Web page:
Warner said strong protections against compelled speech are vital.
“Imagine a world in which government could force a black cake artist to create a white-cross cake to celebrate white supremacy for the Aryan Nation Church just because she would create an identical-looking cake to celebrate a Lutheran church’s 50-year anniversary,” he said. “Or imagine the government forcing an LGBT filmmaker to create a documentary for the Catholic Church promoting traditional marriage. Or forcing a Muslim singer to perform in a Baptist church’s Easter program. No government should have that kind of power.”
“The same principle that protects Jack and the other creative professionals in the cases listed above is the same principle that protects those who vigorously disagree with them on life’s biggest issues,” said Warner.
He referred to a unanimous 1994 U.S. Supreme Court decision upholding the free speech rights of a veterans’ group that put on a St. Patrick’s Day parade authorized by the City of Boston. The parade organizers declined to allow a homosexual and bisexual group to march because they disagreed with the group’s message. The state Supreme Court had ordered the parade organizers to include the group because of a state law barring discrimination on the basis of sexual orientation, but this order was overturned.
“The U.S. Supreme Court refused to blur this message/status distinction nearly two decades ago in Hurley v. Irish American Gay, Lesbian, & Bisexual Group of Boston, holding that nondiscrimination laws cannot punish those who serve people from all backgrounds yet only decline to express certain messages. The study does not show that this decision had any adverse impact on culture,” said Warner.
“Many courts have recognized this message/status distinction since then—affirming the expressive freedom of wedding artists, photographers, and filmmakers,” he said.
Barak-Corren said her findings discredit “the argument that the effect of religious exemptions is negligible and that exemptions will not increase discrimination.” In her view, her results also “complicate the conventional portrait of religious objection as fixed and unyielding to change.” She said they show that people’s behavior is influenced by “signals from the government.” If the government creates exemptions, she said, people might start engaging in what she considers discrimination.
If exemptions do increase discrimination, she said, there are legal implications.
“Under the most demanding legal standard, the government must justify laws that substantially burden religion, by showing that the laws are the least restrictive means to achieve a compelling state interest,” she said. “If religious exemptions increase discrimination, as I have found, then enforcing anti-discrimination laws without exception may be the best way to promote equality, and perhaps the only way.”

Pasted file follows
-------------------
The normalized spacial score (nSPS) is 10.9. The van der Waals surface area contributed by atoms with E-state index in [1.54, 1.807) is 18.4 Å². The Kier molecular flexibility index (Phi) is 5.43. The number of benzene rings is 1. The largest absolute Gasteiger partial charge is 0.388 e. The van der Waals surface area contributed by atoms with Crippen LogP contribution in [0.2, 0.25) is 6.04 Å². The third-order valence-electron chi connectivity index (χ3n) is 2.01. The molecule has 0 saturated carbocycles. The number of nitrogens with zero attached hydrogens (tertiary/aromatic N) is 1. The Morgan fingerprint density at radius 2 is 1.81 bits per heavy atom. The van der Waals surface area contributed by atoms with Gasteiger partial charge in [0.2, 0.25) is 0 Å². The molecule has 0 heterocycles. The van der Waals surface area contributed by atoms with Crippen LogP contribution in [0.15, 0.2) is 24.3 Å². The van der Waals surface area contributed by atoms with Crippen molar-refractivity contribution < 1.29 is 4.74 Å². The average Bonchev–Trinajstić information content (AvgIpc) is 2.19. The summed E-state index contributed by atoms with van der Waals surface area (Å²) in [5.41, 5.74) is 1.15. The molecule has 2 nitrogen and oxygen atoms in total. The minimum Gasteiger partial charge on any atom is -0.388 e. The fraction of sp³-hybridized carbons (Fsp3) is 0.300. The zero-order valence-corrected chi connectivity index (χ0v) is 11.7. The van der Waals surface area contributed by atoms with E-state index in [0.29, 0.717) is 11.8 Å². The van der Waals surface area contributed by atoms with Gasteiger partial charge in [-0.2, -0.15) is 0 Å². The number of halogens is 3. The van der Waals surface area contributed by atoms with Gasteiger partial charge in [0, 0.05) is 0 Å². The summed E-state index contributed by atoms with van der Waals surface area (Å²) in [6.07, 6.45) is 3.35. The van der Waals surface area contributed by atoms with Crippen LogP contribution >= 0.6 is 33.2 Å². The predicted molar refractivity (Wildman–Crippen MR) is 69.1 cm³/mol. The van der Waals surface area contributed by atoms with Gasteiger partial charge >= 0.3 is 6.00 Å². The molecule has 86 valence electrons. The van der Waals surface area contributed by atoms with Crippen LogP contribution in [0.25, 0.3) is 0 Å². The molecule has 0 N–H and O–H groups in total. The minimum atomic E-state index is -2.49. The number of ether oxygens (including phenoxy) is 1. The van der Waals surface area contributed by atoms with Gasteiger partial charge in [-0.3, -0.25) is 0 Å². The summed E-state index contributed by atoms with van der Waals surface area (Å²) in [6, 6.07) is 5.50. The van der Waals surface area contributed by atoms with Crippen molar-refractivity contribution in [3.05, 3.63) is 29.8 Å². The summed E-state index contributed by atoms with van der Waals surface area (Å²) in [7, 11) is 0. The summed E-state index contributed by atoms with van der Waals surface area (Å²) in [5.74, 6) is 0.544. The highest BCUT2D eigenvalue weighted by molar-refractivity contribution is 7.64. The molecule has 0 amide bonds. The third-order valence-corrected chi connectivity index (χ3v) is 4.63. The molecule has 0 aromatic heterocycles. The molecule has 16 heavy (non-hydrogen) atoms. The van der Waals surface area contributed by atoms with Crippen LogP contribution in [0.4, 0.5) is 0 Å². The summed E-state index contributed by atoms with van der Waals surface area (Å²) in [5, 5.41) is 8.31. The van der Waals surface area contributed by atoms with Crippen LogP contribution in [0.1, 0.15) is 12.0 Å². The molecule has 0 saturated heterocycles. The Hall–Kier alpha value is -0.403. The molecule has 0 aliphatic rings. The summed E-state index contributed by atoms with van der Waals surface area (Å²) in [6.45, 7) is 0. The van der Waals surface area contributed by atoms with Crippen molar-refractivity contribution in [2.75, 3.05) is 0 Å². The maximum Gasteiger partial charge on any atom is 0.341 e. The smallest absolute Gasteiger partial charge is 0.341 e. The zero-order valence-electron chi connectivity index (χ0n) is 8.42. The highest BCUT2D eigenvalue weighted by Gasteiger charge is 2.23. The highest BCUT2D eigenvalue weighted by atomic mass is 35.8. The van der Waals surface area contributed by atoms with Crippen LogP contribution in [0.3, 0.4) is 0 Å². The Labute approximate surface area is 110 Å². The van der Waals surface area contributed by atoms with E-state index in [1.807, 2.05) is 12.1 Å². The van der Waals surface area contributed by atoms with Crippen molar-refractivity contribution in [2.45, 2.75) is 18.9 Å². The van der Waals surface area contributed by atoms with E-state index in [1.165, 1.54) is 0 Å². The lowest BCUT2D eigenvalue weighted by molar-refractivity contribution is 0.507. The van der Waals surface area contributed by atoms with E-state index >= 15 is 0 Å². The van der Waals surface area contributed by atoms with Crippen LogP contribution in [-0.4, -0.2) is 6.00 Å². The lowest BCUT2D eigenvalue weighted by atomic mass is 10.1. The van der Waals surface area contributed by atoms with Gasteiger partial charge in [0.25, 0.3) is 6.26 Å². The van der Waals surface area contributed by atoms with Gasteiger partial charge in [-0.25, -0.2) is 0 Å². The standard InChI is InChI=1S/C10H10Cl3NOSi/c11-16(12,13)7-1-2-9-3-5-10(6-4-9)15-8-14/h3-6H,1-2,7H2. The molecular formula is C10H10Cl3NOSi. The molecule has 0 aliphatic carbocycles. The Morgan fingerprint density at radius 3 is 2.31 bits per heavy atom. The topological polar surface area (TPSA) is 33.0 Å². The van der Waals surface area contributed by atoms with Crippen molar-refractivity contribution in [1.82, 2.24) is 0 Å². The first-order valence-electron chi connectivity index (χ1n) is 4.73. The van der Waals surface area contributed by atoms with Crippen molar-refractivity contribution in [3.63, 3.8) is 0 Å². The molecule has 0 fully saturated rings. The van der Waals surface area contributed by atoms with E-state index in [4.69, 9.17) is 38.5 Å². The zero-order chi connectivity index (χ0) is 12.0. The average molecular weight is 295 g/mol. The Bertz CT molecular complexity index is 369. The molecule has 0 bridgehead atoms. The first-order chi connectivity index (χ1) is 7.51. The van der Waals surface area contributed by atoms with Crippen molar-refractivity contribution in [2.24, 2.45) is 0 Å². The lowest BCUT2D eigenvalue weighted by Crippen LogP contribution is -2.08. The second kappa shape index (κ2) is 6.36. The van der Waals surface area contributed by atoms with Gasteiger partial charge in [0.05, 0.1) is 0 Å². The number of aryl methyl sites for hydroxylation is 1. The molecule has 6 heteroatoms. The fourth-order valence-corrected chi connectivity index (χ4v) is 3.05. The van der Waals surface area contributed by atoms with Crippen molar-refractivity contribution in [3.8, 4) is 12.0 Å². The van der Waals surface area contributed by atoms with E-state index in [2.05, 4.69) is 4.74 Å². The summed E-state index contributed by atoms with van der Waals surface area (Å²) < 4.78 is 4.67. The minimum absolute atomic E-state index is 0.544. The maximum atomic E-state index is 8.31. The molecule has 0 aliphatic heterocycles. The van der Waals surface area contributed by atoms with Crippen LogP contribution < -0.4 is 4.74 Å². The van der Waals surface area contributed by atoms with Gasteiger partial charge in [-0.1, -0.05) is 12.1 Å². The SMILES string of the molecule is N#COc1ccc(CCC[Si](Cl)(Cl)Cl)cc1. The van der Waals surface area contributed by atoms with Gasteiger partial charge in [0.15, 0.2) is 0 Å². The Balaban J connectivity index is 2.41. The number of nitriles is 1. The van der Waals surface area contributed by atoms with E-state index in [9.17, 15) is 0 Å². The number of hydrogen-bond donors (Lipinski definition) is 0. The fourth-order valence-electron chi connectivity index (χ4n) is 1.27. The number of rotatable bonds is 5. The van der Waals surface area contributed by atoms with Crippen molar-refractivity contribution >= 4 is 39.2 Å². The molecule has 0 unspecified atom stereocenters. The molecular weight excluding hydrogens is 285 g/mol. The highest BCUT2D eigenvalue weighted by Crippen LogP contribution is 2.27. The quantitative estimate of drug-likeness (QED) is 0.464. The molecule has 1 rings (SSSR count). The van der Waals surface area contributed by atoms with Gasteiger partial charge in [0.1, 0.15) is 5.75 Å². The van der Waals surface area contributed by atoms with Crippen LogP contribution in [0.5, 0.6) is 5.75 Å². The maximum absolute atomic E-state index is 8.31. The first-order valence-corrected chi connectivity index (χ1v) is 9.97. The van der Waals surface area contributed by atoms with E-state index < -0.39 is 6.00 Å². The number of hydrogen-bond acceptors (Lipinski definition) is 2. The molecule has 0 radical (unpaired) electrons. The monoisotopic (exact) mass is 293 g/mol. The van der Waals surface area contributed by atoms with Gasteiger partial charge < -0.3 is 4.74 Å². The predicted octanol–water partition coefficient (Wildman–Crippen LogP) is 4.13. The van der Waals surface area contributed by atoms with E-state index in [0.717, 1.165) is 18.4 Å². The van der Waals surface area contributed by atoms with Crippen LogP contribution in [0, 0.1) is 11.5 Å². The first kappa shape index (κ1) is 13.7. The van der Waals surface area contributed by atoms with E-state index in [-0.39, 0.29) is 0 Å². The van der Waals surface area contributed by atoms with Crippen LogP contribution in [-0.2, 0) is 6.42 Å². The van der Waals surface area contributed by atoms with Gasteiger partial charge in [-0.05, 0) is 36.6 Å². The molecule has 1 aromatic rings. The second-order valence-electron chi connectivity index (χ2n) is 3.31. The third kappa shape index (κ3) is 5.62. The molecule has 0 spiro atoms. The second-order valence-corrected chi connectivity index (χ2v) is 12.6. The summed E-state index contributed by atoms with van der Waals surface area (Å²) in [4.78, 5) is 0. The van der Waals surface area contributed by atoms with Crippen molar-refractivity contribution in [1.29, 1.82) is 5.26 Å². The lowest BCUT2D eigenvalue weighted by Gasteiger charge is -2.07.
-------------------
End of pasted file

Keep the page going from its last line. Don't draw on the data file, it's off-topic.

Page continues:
Barak-Corren’s essay referenced a similar case regarding an adoption agency that “refuses to consider same-sex couples as prospective parents.”
She did not mention that the case concerns Catholic Social Services of the Archdiocese of Philadelphia, which was told by the City of Philadelphia that the city would no longer refer children to it.
The decision was due to the faith-based stance of the social services agency on marriage, even though there had been no claims of discrimination against same-sex couples brought against it. The city required the social services agency to agree to match children with same-sex couples.
Two foster mothers who worked with Catholic Social Services have sued the city, represented by the Becket legal group. The Supreme Court is expected to weigh in on their case, known as Fulton v. Philadelphia.
Barak-Corren’s Atlantic essay said her findings should “prompt the Supreme Court to proceed with great care as it sets to deciding the Philadelphia case and any future religion-equality conflicts.”
Even a narrow decision “might have a significant detrimental effect on the broader population that stands to lose from the exemption.” She argued the court has a duty to “avoid causing this harm.”
As CNA has previously reported, wealthy funders like the Ford Foundation and the Arcus Foundation have earmarked millions of dollars in grants targeting religious freedom protections that are obstacles to their vision of abortion and reproductive rights and LGBT political demands.
Some opponents of broad religious freedom protections have spent over $500,000 on advocacy and public relations campaigns related to the Masterpiece Cakeshop Supreme Court decision alone.
The Evelyn and Walter Haas Jr. Fund, a San Francisco-based private family foundation with half a billion dollars in assets, listed on its website multiple grants related to the case.